How Speed Affects SEO

On websites, faster is better. Each page of your website should load into the visitor’s browser as quickly as possible that way as people click to your website or navigate through your website, they don’t spend too much time waiting. Similarly, any features on your website—like videos or images—should load quickly too.

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What Metrics Do You Use to Measure Speed?

The first step to addressing your website’s speed is knowing how it currently takes for your website to load. There are many speed-test tools available that, for free, will tell you your website’s load time. We’ll discuss those tools later in this guide but for now, let’s discuss the most important metrics you’ll see when reviewing these tools. While there are many different numbers describing different aspects of the load time, you don’t need to track each metric. Yes, each metric matters in specific circumstances. However, you should pay attention to and work to optimize three key numbers:

  • Time to First Byte (TTFB). TTFB measures how long it takes from when a URL is requested to when the first bit of information is returned from the server. If TTFB is high, that indicates problems with your website server and hosting configuration. This metric is also highly correlated with organic search rankings.
  • Start Render. Start Render looks at how long it takes between the request of the URL and when you start to see something load into the browser. If this metric is high, that indicates your website is loading too much stuff (images, JavaScript, CSS, etc.) to the browser. This is similar to a metric called First Contentful Paint, which is measured in Google’s PageSpeed Insights tool.
  • Total Load or Fully Loaded Time. This metric tells you how long it takes between the request of the URL and when everything has finished loading into the browser. Sometimes this is referred to as DOM Complete, DOM Content Loaded, or Document Complete.

Google’s Core Web Vitals

Those three metrics are closely related to the speed metrics Google uses in its Core Web Vitals report. In Core Web Vitals, Google reports on:

  • First Input Delay (FID). FID measures the time between a visitor first interacting with a page and the time the browser responds to that interaction. This is similar to another metric Google reports on in their tools (though not a Core Web Vital metric): Total Blocking Time (TBT). TBT looks at the time between when the page starts to render and the time when the page can be interacted with by a visitor. What these metrics get at is that your website should respond quickly to visitor requests so that visitors spend less time waiting and more time interacting.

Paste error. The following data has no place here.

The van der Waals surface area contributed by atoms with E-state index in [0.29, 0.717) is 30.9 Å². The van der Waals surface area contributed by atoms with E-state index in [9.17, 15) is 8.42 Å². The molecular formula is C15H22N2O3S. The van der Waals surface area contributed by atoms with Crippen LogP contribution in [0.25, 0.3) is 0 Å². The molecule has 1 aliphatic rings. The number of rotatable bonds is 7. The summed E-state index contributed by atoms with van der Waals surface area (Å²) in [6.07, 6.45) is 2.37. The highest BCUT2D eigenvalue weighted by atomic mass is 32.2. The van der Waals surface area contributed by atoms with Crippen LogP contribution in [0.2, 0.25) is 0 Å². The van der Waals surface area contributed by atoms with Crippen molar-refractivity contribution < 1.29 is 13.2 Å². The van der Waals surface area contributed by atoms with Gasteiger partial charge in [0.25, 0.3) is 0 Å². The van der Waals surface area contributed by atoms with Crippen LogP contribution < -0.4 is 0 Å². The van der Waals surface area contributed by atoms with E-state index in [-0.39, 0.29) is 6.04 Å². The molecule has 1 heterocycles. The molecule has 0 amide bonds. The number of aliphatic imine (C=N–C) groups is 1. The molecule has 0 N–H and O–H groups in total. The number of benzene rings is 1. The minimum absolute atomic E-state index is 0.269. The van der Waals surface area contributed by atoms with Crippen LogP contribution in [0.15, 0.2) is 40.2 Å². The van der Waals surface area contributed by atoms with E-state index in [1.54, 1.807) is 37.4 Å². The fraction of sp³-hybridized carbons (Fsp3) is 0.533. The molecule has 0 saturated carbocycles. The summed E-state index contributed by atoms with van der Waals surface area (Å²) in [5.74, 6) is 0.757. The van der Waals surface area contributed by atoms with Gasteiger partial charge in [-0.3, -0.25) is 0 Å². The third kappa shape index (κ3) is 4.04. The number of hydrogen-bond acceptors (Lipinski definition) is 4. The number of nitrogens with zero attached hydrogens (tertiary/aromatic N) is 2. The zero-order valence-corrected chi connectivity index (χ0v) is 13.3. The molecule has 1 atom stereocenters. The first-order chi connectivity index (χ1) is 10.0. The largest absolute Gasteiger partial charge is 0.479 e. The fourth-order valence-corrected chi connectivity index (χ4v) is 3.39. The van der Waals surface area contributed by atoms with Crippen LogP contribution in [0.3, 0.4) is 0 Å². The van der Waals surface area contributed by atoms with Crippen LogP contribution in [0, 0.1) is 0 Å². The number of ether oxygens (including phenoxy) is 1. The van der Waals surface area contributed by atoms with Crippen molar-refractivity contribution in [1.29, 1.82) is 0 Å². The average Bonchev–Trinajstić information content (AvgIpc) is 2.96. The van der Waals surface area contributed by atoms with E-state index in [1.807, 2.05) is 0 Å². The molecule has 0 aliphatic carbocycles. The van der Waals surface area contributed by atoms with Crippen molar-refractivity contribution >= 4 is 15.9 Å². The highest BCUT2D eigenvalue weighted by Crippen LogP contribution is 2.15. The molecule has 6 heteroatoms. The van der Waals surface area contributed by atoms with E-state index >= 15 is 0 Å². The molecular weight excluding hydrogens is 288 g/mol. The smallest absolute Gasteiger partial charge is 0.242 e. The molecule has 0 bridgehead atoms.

• Largest Contentful Paint (LCP). The second speed metric in Google’s Core Web Vitals measures how long it takes to load the largest item on a page. This gives you an idea of how long it takes for a page to load in total and also gives you an idea of what that biggest element is that will most affect a website’s speed. The faster the page loads and the faster that largest element loads, the better (for Google and for the people visiting your website).

How Fast Should My Website Load?

Naturally, the first question becomes how fast should your website load? What are the benchmarks? What does Google require? Let’s go through those key metrics.

General Guidelines

Before we get into Google’s requirements, let’s go through the first three metrics we discussed. We tend to find focusing on these metrics is a bit easier because they can be measured in a variety of speed tools (making it is easier in development and staging environments) and because those metrics are somewhat easier to understand what you need to do to improve that metric. As well, improving these three metrics will also improve the metrics Google reports on in Core Web Vitals. 

TTFB should be as quick as you can possibly make it. As mentioned above, TTFB is correlated with search rankings and that study found ranking differences on TTFB greater than half a second. Along the same lines, KeyCDN recommends notes that the average is typically 200-500 ms (.2 to .5 seconds) and that anything over half a second is considered slow.

How fast your start render (or FCP) needs to be varies depending on the visitor’s device. Typically, a website is considered fast if it begins showing content (or painting content) to the browser in under one second and slow if it takes longer than three seconds to show content on the screen.

What about total load time? That is the time between requesting a page and the completion of the page loading into the browser. For visitors using a smartphone, your website should typically begin showing content in three seconds or less and for visitors using a desktop computer, your website should load in two to five seconds (source).